News From the Library–April 30, 2012

Tug of War–to ebook or not to ebook?

This week fifth graders and sixth graders experienced The Artifacts.  Is it an ebook? An app?  A different way of experiencing literature?  All of the above?  Whatever we want to call it, it was mesmerizing to the students and a great example of the power of this new medium.  The Artifacts is the story of a 13 year old boy who loves to collect things.  But when his parents move, they decide it’s time he stopped doing that.  From then on, the collections are in his mind.  The vocabulary is so rich, the interactivity so seamless to the narrative, this is by far one of the most successful ebooks I’ve used to date.

We used the Visual Thinking Routine, Tug of War, after the story to discuss the pros and cons of ebooks.  Students were totally engaged in both the book and the activity.  Our consensus was that like a tug of war, we are pulled in two directions on the subject of ebooks.  We saw their advantages and their disadvantages.  And in the end, we hope we never have to make an absolute choice between the two forms of literature.

Here is a YouTube Video of The Artifacts.

Also in the Library this week….

Kindergarten–After reading Muncha, Muncha, Muncha by Candance Fleming last week, we just had to read the sequel, Tippy, Tippy, Hide.  Oh those three bunnies!  They torment Mr. McGreely once again, this time getting into his house during the long, cold winter.  Kindergarteners loved predicting what the bunnies were up to and to also find all the prepositions in the story.

First Grade–To correlate with their social studies unit, first graders heard Cold Spring School, A Long Time Ago.  Over the summer I gathered many of our amazing artifacts, photographed them, and put them into an iPhoto book with simple text about the history of our school.  First graders loved doing the math and finding out our school is 123 years old!!

Second Grade, Third Grade, Fourth Grade–Reference books are sadly becoming a little like dinosaurs as we move reference materials to the internet where they can be updated easily and often.  But it’s not a bad idea to know what each reference book or website contains so this week students had a review of encyclopedias, atlases, dictionaries, almanacs and thesauruses.  After looking at each book, we played “Name That Book.”  Students drew cards from a hat with different reference problems on them and had to determine in which book they could find the answer.

News From the Library–April 23, 2012

A Fascinating Life

This week fourth graders heard Blockhead, The Life of Fibonacci by Joseph D’Agnese.  This charming book gives biographical information about medieval Europe’s greatest mathematician and the numerical sequence that is found throughout nature and still bears his name.  Using visible thinking skills and the “connection game” students studied slides from nature students and discovered the amazing sequence in the petals of flowers.  A lovely undercurrent in the story is the celebration of a thinker who was teased and perhaps bullied, but kept his own vision of himself, the importance of his study,  and loved the beauty of the world around him.

Also in the Library this week…

Kindergarten–Poor Mr. Greeley.  He has waited and waited to plant his vegetable garden and this year he finally does.  But each night while he sleeps, three adorable bunnies get into his garden in Candace Fleming’s delightful book, Muncha, Muncha, Muncha!  Not only is this book great for practicing visible think skills like predicting and hypothesizing, it also serves as a wonderful introduction to prepositions.

First Grade–City Dog, Country Dog by Susan Stevens Crummel and Dorothy Donohue is a delightful variation on the Town Mouse and the Country Mouse.  The two dogs meet in art school–Henri and Vincent–and become great friends despite their differences.  Using the visible thinking routine Same, Same, Different, first graders had fun finding not only the differences in their appearances, but the similarities in their painting to the works of two famous french painters.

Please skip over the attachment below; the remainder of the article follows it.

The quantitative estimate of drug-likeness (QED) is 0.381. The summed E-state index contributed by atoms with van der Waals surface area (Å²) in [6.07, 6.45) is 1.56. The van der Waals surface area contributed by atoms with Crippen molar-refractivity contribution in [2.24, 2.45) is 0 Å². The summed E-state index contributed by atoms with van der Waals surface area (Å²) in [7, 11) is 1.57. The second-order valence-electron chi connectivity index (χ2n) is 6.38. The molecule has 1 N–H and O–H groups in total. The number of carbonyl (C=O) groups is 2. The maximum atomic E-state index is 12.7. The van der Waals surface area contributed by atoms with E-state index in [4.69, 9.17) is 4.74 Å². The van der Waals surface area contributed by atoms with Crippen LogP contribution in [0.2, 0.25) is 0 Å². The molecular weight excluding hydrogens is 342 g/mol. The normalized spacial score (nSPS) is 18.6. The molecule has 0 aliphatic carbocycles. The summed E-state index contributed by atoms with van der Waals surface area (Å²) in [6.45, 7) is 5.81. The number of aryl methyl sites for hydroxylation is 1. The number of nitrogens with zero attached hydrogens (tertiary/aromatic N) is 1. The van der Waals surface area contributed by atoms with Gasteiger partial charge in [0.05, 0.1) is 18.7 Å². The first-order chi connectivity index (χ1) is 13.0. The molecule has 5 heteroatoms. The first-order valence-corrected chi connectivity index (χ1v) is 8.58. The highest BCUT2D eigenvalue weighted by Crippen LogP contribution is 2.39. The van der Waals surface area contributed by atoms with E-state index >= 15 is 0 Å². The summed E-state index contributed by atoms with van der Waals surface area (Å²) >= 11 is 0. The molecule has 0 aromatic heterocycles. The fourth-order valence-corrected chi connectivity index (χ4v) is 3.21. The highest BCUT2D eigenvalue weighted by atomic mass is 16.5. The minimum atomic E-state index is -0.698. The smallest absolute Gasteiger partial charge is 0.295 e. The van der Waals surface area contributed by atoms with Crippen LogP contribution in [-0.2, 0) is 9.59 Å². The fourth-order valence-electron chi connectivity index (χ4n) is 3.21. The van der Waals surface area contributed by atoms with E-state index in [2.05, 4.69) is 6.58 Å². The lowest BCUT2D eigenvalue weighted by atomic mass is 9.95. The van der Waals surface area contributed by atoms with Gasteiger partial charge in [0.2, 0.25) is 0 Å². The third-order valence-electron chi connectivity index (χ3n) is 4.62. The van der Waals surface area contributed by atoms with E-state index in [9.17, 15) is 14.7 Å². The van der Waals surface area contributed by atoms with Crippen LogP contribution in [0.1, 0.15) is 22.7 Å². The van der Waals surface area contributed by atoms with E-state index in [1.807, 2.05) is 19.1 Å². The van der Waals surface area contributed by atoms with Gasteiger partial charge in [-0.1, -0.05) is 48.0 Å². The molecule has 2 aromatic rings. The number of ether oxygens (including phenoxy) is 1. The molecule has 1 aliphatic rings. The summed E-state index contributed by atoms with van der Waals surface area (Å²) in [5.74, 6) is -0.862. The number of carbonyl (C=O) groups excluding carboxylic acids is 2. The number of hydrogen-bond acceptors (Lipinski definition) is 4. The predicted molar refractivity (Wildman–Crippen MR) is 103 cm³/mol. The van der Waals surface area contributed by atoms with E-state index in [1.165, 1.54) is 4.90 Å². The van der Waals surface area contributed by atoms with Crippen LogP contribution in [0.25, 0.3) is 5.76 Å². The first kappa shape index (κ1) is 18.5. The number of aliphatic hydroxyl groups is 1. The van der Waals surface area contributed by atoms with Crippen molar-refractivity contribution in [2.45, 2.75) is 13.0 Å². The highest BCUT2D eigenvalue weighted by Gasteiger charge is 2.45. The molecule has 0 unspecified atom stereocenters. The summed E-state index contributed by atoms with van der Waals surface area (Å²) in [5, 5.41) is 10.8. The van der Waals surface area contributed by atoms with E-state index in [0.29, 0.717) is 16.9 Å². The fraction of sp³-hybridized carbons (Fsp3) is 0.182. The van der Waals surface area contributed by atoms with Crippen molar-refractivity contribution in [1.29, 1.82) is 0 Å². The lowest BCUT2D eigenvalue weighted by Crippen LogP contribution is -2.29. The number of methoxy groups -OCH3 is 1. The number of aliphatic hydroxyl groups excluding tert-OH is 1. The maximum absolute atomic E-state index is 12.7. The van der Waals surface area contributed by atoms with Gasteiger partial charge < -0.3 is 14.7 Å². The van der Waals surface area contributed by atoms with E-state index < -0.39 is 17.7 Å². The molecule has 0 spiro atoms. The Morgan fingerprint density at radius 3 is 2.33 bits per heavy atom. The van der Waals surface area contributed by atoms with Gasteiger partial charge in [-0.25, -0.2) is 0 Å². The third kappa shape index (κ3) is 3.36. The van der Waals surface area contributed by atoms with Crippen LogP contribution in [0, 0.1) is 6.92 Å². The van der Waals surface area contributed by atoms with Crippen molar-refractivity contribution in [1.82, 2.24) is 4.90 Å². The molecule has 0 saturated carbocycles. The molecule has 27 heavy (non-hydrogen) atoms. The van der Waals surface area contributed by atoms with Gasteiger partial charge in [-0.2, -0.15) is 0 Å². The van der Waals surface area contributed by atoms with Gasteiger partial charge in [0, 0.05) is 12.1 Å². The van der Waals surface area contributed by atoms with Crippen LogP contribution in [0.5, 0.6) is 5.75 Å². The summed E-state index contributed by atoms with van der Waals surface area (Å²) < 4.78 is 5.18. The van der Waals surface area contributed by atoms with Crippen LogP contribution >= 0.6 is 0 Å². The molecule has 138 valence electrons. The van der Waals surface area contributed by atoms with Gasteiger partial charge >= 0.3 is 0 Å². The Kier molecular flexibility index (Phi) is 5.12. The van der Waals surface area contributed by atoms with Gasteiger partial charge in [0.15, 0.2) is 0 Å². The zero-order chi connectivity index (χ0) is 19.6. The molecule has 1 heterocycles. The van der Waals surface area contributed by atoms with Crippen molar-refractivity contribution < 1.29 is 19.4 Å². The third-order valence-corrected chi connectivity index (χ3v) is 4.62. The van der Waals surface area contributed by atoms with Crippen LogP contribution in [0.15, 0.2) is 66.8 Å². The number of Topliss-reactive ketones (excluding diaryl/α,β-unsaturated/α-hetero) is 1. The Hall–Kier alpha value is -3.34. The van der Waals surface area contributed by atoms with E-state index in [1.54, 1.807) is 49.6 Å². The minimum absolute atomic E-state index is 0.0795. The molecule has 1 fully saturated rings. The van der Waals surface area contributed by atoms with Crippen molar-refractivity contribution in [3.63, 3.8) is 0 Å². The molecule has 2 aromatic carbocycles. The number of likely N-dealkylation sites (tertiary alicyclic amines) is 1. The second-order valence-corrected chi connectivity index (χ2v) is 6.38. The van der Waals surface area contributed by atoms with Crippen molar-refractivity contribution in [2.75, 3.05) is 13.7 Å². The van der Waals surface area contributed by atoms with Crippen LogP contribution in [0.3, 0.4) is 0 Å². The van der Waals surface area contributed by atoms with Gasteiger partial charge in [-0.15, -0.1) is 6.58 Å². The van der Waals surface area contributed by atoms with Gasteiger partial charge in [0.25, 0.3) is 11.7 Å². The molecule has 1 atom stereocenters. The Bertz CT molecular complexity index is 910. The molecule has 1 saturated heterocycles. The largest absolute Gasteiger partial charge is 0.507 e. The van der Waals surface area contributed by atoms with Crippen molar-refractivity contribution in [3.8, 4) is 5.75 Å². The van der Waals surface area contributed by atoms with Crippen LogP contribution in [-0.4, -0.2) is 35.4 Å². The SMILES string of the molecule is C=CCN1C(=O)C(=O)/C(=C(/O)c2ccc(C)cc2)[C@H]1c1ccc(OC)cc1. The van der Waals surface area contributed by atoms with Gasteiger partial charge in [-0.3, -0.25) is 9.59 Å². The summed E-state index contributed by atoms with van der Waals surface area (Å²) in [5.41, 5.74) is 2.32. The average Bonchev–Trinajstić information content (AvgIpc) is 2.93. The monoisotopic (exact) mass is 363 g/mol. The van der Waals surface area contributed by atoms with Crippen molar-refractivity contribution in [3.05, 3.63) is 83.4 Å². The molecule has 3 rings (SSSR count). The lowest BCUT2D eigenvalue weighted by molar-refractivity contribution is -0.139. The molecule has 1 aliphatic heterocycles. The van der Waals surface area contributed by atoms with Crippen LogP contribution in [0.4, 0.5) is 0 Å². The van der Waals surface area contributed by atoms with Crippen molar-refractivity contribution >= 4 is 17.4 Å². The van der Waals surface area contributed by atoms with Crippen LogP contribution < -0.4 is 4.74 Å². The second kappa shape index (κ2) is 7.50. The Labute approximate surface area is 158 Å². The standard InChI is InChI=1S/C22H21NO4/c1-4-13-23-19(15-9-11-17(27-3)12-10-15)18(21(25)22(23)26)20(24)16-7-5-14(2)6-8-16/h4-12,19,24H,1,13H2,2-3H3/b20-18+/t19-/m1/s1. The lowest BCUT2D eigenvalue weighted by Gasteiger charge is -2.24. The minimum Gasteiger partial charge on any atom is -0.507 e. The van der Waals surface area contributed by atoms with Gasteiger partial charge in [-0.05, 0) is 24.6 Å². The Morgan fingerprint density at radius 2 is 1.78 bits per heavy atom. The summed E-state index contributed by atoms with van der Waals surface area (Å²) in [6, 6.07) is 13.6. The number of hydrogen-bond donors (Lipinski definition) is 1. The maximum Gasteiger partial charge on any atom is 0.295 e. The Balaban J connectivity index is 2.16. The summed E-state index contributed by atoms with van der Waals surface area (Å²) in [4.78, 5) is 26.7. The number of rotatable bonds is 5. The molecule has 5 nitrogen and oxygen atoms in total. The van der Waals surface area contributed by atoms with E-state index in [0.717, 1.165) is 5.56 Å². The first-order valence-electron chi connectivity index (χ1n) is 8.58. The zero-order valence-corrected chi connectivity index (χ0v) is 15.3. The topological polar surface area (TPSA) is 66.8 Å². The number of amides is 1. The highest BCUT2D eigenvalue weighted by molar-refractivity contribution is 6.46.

Second Grade–I Wanna Iguana by Karen Orloff is a great way to introduce points of view and persuasive writing techniques.  Told as a series of letters back and forth between a boy and his mother, this hilarious story ends with a resolution that pleases everyone.  We discussed all the ways in which the boy made his case and why he was successful.  Watch out parents!

Third Grade–We love Miss Smith and in Miss Smith Reads Again by Michael Garland, students are taken to the jungle to tangle with explorers and dinosaurs.  Although the story in this book is not quite as engaging as in the first Miss Smith book, the illustrations are fantastic.  Students had fun predicting what dilemmas would befall the class at each turn of the page.

Fourth Grade–see opening post

Fifth and Sixth Grade–To review reference books, fifth and sixth graders took a little quiz.  There were ten “scenarios” or problems and students had to decide in which book they might find the answer.  We talked about how many of these  resources were online now and why, and also how important it is to know a reliable source.  Seeing the actual books and discussing what information each one might contain gave them a concrete image and a head start to finding a website from a publisher they recognize and can trust.

News From the Library–April 16, 2012

Continuing the Hunt for Good eBooks…..

This week fifth graders were lucky to hear a new eBook, Pablito and the Speckled Bear, written by former Cold Spring School parent, Melissa Marsted, and published by Lucky Penny Press.  I decided to tap into fifth grader’s “book reviewer” role–one they truly love–and have them write a book blub when we finished the book.  We first talked about the differences between reading a “regular” book and an eBook.  Students could see that there are pros and cons for each.  Then we discussed the pros and cons of having interactive features in eBooks.

 I chose to read Pablito, although there is the choice to have the book read aloud with music in the background.  Reading it myself gave me the chance to pause, encourage discussion, and keep the focus on the narrative.  The illustrations by Ben Ciccati have a beautiful woodcut-like style, and although some students had suggestions about an interactive feature here and there, they were delighted with the book just as it is.

In my experience so far, I have found that less is more when it comes to using an eBook in a classroom or library setting.  A good story and wonderful illustrations are the key.  Keeping the focus on the narrative line is much more effective in an eBook that has limited interactivity and it is especially important for that interactivity to be dormant during the reading of the text.  Just because something can be animated, or designed to make a noise, or can be manipulated is not enough.  And yet, if the interactivity is a part of the narrative, it can be spell-binding.  Two great examples of that are The Fantastic Flying Books of Mr. Morris Lessmore and The Artifacts.